The Presidential Youth Employment Initiative (PYEI) has, since 2020, made “significant progress” in tackling the challenge of transitioning youth from learning to earning.
That is according to the Presidency’s Lerato Shai, who was addressing the media on Monday.
The PYEI was announced by President Cyril Ramaphosa during 2020 as an intervention to rising youth unemployment in South Africa.
Shai explained that government has taken a partnership-based approach with departments and society to create a network where youth from all over the country can access opportunities to earn on the National Pathway Management Network.
“How we are tackling this problem is through three key objectives: driving systems change and focusing on the barriers that young people face; stimulating demand and aggregating opportunities into a single network to make it easy for young people to access opportunities, and of course, the actual work of linking them to opportunities.
“We really have made significant progress since the President launched this programme in 2020. It’s been only two and a half years since then. Some four million youth are in the network and accessing opportunities, and finding more traction in the labour market than before,” Shai said.
Since the launch of the National Pathway Management Network, young people have been supported to access 934 563 temporary earning opportunities.
“The National Pathway Management Network... brought together all the different networks, which are serving young people and providing them with opportunities, into a single network and we are connecting these networks in ways that allow young people to be more visible, as well as to able to be linked to all the opportunities,” Shai said.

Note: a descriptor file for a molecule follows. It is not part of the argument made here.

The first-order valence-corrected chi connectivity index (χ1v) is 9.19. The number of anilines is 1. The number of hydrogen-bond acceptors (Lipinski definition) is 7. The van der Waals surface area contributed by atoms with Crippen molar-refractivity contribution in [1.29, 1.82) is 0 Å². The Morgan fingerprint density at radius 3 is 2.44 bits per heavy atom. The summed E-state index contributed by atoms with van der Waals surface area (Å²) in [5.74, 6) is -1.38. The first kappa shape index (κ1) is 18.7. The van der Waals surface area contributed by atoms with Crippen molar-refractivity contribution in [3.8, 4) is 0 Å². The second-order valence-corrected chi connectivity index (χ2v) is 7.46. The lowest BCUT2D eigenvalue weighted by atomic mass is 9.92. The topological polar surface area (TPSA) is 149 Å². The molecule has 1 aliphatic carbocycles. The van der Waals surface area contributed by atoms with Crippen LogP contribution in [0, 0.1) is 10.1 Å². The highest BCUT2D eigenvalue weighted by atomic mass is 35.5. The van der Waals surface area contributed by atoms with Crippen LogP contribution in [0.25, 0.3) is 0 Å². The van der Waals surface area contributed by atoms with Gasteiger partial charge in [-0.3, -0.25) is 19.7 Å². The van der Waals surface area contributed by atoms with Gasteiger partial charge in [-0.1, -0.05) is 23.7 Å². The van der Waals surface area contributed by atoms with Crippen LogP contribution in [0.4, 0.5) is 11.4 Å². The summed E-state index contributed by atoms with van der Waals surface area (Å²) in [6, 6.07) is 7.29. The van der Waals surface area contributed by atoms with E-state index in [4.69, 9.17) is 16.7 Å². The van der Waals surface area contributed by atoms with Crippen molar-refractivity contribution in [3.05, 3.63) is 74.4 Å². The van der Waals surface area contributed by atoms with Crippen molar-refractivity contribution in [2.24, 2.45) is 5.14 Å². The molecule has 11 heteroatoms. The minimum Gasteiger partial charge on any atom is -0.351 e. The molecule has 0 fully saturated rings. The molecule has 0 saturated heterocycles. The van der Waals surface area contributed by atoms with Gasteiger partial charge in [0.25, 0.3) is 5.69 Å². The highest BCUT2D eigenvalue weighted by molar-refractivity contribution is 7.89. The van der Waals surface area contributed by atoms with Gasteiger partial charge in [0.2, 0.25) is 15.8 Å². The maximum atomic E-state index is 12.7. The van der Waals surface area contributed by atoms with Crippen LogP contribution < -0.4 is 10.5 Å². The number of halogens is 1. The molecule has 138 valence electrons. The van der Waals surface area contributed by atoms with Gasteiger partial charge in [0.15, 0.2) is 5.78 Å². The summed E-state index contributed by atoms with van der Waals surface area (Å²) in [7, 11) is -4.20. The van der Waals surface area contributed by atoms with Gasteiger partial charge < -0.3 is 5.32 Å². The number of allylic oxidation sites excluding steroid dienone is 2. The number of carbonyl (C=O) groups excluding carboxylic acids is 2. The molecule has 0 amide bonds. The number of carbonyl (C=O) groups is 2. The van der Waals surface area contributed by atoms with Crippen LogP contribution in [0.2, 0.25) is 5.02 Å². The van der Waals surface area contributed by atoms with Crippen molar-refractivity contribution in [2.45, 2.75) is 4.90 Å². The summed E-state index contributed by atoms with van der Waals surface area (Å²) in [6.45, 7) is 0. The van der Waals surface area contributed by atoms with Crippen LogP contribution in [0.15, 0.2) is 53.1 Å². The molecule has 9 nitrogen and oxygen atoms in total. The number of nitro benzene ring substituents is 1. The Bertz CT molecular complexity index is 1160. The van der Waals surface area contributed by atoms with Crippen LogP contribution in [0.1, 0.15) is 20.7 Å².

She explained that the network is also reaching those who have not always had access to opportunities to earn.
“In the last financial year alone, 380 556 opportunities were secured by young people on this network. The NYS [National Youth Service] is starting to show evidence that with more targeted design, we can really support pathways to earning and transition young people more effectively from learning to earning.
“The network is now reaching South Africa's most excluded young people. Close to 70% of the opportunities on the SA Youth platform were secured by young women, who are black Africans and are the most excluded in the labour market.
"We are also reaching the poorest young people, with many of them reporting that they live in households that are receiving a social grant, as well as reporting that they attended some of the poorest schools in the country,” Shai said.
Change of tact
At the same media briefing, National Youth Development Agency CEO, Waseem Carrim, said the National Youth Day commemoration will have a strong emphasis on bringing employment opportunities to young people.
The commemoration will be held at the Mangaung Outdoor Sports Centre in Bloemfontein this coming Friday and Saturday.
Carrim said the agency’s engagements with youth have revealed that rally style commemorations of Youth Day no longer resonate with youth.
“Government really has adopted a differential approach to Youth Day. One of the things that we have detected in our conversations with young people is that the methodology of how we commemorate these events through mass-based rallies is no longer relevant to the modern day generation.
“What we have found is that young people are responsive to opportunities. So government will be hosting a very large scale opportunities and career expo for young people in Mangaung on Friday as a response to what the actual needs of young people are,” Carrim said. – SAnews.gov.za